Princeton University has announced that its school of public and international affairs will no longer be named after Woodrow Wilson, a former US president with racist ideas.
Unbolt the statues and rename streets and buildings. Since the death of George Floyd last May, a wind of protest has been blowing in the United States and many Americans have asked to rename places or remove sculptures representing personalities from the racist past.
Princeton University (New Jersey) is following suit by making the decision on Friday to rename its school of public and international affairs. It was named after Woodrow Wilson, the 28th President of the United States.
Woodrow Wilson (1856-1924) ruled the United States between 1913 and 1921. Abroad, the founding father of the League of Nations (ancestor of the United Nations) embodied the end of American isolationism. But in his country, the American president had let the southern states practice segregation and he had authorized the federal ministries to separate their black employees from their white employees. He notably authorized the White House to broadcast the film "Birth of a Nation", a film taking a stand in favor of the Klu Klux Klan.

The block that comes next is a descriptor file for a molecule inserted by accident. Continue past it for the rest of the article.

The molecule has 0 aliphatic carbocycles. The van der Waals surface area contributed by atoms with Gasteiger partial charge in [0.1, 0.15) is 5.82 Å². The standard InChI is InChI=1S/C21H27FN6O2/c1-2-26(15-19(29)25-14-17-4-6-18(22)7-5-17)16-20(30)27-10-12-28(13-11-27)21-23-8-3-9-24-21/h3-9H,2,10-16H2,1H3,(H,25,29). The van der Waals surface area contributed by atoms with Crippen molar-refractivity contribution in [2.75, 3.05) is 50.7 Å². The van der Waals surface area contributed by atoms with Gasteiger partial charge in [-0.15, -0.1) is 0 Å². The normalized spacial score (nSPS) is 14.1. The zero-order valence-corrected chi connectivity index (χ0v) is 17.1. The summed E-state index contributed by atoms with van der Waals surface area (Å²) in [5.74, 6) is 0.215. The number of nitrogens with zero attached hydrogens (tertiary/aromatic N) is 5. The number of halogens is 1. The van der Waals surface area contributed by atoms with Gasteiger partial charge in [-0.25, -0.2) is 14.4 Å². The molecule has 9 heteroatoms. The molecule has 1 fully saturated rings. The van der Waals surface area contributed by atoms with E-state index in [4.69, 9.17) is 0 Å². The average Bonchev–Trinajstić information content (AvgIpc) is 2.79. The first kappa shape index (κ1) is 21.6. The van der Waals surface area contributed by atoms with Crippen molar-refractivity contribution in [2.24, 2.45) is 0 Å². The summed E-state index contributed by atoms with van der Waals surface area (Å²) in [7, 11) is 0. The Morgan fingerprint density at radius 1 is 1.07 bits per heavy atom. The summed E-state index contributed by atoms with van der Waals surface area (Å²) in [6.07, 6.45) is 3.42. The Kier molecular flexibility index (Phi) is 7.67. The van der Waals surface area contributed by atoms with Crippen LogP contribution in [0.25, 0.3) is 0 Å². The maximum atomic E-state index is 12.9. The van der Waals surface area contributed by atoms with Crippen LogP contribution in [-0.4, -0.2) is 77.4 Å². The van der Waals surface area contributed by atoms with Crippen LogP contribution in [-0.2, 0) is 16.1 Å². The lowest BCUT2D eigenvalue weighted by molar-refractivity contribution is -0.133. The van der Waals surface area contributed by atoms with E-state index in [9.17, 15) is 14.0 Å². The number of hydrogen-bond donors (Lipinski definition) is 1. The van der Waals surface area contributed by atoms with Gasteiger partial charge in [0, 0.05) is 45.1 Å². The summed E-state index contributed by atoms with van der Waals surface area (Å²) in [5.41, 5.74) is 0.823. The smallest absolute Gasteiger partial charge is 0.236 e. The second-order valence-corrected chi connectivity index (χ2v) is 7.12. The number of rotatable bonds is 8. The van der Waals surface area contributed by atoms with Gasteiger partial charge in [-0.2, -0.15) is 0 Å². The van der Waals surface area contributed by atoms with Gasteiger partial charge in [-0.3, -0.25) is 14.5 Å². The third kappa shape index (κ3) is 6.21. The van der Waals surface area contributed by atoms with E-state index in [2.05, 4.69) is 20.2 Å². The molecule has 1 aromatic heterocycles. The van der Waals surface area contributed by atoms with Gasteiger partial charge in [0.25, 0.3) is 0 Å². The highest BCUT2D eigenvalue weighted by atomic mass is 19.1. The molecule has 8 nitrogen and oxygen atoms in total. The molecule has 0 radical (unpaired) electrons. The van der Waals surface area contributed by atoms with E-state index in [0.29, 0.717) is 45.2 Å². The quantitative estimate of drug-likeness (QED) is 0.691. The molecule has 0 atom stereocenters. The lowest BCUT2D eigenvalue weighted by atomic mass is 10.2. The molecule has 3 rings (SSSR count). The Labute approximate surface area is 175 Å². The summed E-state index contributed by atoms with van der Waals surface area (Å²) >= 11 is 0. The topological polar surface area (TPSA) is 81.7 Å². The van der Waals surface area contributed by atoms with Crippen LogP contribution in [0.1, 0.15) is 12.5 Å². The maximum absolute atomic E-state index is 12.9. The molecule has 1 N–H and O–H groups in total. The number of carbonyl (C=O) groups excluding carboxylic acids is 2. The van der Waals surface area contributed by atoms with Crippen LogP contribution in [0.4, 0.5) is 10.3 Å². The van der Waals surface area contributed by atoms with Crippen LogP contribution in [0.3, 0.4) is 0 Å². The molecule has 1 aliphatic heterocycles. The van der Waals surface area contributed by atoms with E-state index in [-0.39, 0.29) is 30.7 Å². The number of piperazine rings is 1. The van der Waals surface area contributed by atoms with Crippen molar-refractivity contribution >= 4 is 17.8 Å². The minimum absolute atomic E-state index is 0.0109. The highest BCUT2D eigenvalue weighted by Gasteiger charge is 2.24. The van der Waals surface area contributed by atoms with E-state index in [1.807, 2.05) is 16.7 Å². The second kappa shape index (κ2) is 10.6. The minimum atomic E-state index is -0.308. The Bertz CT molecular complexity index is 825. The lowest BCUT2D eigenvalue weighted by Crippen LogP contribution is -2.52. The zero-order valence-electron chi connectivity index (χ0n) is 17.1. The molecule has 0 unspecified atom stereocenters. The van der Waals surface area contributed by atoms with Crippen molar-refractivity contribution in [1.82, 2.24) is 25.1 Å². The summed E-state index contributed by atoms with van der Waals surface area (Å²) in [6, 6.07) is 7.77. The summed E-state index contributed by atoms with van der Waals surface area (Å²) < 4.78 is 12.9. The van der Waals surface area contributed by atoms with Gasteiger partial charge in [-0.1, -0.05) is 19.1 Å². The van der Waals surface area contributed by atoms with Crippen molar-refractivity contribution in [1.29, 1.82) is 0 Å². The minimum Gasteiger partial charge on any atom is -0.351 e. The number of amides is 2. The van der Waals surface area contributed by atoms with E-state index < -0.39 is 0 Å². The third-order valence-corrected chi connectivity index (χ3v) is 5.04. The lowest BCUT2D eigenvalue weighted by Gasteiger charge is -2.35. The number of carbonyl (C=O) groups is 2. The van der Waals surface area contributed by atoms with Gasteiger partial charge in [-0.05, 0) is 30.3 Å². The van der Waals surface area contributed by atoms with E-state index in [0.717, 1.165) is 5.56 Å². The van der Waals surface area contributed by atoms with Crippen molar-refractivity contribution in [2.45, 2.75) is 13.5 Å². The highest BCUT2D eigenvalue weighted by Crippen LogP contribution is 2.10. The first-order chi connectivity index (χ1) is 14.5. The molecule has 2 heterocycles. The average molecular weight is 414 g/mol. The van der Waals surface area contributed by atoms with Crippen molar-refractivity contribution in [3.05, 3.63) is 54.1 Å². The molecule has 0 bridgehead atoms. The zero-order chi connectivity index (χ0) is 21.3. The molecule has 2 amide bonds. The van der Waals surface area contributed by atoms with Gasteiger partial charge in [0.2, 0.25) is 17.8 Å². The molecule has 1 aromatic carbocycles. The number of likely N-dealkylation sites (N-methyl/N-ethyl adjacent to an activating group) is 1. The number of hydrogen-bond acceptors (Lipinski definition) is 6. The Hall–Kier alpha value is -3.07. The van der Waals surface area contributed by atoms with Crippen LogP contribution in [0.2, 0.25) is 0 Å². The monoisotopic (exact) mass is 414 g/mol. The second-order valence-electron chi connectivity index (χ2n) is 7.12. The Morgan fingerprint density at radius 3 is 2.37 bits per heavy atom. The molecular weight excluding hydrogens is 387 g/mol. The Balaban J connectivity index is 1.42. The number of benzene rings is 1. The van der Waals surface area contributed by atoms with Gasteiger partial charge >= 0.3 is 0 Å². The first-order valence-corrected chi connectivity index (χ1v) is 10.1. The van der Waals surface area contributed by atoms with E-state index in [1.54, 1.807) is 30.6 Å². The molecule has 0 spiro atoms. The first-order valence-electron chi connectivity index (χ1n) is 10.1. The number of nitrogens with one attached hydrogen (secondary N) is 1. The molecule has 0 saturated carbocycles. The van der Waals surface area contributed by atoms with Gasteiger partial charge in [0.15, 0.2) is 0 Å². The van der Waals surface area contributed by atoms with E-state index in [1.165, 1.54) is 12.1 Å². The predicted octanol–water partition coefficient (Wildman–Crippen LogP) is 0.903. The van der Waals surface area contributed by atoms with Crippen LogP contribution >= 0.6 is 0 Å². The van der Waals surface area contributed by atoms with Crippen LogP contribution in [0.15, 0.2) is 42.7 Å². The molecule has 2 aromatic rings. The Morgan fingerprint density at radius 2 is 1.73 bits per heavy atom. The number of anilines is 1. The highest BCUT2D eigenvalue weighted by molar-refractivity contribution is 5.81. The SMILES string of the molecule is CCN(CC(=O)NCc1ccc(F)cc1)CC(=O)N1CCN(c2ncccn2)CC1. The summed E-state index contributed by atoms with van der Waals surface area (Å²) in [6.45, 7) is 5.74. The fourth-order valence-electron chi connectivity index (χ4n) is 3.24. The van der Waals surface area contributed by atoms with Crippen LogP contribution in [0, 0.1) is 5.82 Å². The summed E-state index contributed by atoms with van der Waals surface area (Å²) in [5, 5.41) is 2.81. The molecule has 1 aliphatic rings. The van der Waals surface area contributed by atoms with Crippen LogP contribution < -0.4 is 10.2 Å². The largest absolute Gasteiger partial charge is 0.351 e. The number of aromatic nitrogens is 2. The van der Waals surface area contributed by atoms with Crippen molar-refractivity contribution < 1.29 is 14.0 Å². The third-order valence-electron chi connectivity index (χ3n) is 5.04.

Wilson "practiced segregation in the public service of this nation"
"His racist policies and opinions make his name inappropriate for a school where students, staff and alumni must be fully involved in the fight against the scourge of racism," the president said in a statement. the university, Christopher Eisgruber, after a vote by the board of directors.
Wilson "practiced segregation in the public service of this nation after years of desegregation, driving America back in the pursuit of justice," added the leader of Princeton, New Jersey, who is part of the Ivy League, an ultra-select club of eight excellent universities in the northeast of the country. After the debunking of many statues, the desire to move away from the Confederate heritage of the South is gaining ground: the governor of Mississippi, a former very conservative slave state, said on Saturday that he would not oppose withdrawing the so controversial Confederate standard that adorns the current flag of his state.